Abstract: In this study, computational fluid dynamics (CFD) and extensive spray tests were performed for detailed analyses of the cold spray process. The modeling of the gas and particle flow field for different nozzle geometries and process parameters in correlation with the results of the experiments reveal that adhesion only occurs when the powder particles exceed a critical impact velocity that is specific to the spray material. For spherical copper powder with low oxygen content, the critical velocity was determined to be about 570 m/s. With nitrogen as the process gas and particle grain sizes from 5–25 µm, deposition efficiencies of more than 70% were achieved. The cold sprayed coatings show negligible porosity and oxygen contents comparable to the initial powder feedstock. Therefore, properties such as the electrical conductivity at room temperature correspond to those of the bulk material. The methods presented here can also be applied to develop strategies for cold spraying of other materials such as zinc, stainless steel, or nickel-based super-alloys.

540 citations

Journal ArticleDOI
TL;DR: In this article, the authors summarized the state of the art in these theoretical studies, alongside a comprehensive description of the process, and also discussed the prediction of coating properties in the light of modeling combined with experimental investigations.
Abstract: In conventional thermal spraying, the spray particles are partially or fully molten when they deposit on the substrate. Cold spraying, in contrast, uses less thermal and more kinetic energy. In this process, solid particles impact on the substrate at high velocities and form excellent coatings. Due to comparatively low temperatures and typically inert process gases, cold spraying is particularly suitable for heat and oxidation sensitive materials. In recent years, modeling and computational methods have been widely used to study this relatively new spraying process, particularly to describe impact conditions of particles, to improve nozzle design, and to provide a better understanding of the thermo-mechanical processes that lead to particle bonding and deposition. This paper summarizes the state of the art in these theoretical studies, alongside a comprehensive description of the process. The paper also discusses the prediction of coating properties in the light of modeling combined with experimental investigations.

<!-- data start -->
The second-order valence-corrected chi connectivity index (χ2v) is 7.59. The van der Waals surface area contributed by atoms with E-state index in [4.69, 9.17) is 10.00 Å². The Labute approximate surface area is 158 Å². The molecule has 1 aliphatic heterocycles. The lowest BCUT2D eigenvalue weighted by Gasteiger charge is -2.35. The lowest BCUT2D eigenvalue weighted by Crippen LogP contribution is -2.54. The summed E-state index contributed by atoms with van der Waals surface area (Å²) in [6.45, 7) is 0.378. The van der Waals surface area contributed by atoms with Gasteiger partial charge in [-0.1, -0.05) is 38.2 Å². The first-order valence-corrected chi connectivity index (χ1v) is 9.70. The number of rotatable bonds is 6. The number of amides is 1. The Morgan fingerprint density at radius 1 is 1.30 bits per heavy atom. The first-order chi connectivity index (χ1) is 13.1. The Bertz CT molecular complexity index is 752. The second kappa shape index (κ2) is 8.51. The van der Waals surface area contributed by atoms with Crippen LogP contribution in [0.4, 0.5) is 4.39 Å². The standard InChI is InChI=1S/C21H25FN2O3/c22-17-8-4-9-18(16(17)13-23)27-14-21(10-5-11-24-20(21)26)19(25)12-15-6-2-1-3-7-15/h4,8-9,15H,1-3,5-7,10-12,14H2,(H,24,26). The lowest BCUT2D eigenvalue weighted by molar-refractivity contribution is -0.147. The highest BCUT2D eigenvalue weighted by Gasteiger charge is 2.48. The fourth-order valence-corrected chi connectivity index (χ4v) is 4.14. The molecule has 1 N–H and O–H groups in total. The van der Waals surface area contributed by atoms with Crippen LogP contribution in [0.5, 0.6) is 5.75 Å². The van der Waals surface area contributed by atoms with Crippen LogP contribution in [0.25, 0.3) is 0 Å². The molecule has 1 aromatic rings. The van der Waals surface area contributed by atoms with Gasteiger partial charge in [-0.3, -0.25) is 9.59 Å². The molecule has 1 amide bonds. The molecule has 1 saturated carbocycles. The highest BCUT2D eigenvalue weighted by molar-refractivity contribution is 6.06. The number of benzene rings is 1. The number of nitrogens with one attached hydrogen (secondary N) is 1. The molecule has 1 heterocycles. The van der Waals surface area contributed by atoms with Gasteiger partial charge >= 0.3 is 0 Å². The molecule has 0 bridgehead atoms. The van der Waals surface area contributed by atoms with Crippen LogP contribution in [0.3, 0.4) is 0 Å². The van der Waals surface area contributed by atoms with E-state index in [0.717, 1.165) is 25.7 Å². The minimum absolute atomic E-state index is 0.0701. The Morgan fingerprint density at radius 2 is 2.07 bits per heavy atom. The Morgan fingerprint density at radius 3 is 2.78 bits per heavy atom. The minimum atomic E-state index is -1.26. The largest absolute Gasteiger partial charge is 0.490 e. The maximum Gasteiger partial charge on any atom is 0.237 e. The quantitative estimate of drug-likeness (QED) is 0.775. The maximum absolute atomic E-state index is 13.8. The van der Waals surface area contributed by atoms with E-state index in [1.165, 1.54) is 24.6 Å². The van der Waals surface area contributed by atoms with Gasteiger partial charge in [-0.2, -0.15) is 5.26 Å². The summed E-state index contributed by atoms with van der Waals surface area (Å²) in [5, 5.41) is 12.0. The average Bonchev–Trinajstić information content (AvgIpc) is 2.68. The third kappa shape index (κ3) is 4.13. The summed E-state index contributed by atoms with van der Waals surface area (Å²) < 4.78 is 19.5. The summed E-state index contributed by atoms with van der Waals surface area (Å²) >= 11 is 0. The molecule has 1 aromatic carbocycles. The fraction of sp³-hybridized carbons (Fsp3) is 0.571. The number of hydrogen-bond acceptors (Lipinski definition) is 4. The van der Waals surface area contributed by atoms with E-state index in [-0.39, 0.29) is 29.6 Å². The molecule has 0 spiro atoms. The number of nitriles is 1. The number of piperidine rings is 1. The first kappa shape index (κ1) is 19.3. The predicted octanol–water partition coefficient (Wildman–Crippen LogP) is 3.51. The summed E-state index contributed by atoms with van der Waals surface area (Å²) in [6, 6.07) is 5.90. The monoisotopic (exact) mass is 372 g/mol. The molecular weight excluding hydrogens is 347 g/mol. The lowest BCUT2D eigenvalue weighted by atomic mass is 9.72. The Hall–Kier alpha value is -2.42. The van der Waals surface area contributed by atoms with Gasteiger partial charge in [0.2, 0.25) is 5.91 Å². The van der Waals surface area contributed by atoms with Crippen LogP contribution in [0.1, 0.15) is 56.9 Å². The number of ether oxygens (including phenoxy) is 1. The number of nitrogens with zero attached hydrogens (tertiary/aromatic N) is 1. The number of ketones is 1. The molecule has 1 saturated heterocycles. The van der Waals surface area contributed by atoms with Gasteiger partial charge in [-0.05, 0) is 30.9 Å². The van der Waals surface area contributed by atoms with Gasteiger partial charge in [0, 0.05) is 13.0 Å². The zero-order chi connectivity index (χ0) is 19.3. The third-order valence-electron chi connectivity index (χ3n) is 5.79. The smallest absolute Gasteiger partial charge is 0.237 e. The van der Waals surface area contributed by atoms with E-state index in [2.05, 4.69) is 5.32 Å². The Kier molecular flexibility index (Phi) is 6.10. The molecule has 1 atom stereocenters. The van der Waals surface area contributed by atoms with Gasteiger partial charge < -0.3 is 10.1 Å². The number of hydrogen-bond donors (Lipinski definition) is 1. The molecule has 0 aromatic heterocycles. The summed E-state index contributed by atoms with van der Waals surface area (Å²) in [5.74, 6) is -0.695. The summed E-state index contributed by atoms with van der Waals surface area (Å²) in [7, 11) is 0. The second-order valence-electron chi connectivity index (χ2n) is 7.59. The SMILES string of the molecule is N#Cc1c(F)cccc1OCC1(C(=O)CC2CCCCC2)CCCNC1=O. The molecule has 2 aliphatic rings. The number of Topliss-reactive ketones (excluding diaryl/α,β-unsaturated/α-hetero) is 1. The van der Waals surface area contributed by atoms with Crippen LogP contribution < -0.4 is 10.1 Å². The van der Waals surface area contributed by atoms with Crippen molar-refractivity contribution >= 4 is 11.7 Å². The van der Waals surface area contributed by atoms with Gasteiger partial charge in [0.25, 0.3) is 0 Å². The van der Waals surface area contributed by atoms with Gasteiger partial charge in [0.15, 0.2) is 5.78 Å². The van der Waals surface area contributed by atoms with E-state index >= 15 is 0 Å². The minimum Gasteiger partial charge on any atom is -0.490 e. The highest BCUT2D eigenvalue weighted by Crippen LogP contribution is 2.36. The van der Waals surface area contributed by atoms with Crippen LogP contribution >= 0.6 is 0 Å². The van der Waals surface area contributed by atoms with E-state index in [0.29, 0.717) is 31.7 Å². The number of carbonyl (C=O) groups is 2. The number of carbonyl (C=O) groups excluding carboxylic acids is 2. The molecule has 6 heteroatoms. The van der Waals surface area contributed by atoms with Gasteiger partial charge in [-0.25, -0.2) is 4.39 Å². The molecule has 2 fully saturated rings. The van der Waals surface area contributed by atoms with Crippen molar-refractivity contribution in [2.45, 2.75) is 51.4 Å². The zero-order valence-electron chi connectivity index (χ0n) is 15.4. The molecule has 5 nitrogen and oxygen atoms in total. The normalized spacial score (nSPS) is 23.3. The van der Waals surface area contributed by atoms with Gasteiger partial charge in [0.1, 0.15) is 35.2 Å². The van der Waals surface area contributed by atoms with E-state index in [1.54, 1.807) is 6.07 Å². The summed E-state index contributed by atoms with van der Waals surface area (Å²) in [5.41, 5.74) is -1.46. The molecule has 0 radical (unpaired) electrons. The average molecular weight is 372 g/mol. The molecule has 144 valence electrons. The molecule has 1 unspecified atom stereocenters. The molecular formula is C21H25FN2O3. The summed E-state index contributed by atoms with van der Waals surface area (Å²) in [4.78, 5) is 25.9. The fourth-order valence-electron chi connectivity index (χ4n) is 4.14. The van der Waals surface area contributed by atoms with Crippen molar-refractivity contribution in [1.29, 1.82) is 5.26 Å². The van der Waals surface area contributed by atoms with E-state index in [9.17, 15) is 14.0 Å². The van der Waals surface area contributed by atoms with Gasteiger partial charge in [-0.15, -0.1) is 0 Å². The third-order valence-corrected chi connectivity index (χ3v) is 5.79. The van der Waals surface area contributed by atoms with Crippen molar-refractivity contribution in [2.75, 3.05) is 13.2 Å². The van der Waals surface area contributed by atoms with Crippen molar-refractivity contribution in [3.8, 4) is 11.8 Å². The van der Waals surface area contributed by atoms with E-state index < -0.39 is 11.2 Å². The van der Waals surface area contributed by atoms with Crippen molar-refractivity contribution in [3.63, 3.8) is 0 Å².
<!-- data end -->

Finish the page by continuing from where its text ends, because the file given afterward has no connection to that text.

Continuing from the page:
463 citations

Journal ArticleDOI
TL;DR: In this paper, the main experimental techniques for measurement of residual stresse are briefly described, with particular attention given to the method of continuous curvature monitoring, and relationships are presented between residual stresses and corresponding strain energy release rates during interfacial debonding.
Abstract: An overview is presented of the development of residual stresses in thermal spray coatings and their ef-fects on interfacial debonding. The main experimental techniques for measurement of residual stresse are briefly described, with particular attention given to the method of continuous curvature monitoring. Boundary conditions satisfied by all residual stress distributions are identified and expressions derived for the curvatures and stress distributions arising from a uniform misfit strain between coating and sub-strate.It is noted that stress distributions in thick coatings rarely correspond to the imposition of such a uniform misfit strain, so that recourse to numerical methods becomes essential for quantitative predic-tion of stress distributions. Relationships are presented between residual stresses and corresponding strain energy release rates during interfacial debonding. The effect on this of superimposing stresses from an externally applied load is outlined. The initiation of debonding is then considered, covering edge effects and other geometrical considerations. Finally, some specific case histories are briefly outlined to illustrate how the various theoretical concepts involved relate to industrial practice.

445 citations

Performance
Metrics
No. of papers from the Journal in previous years
YearPapers
2023107
2022233
2021162
2020154
2019144
2018129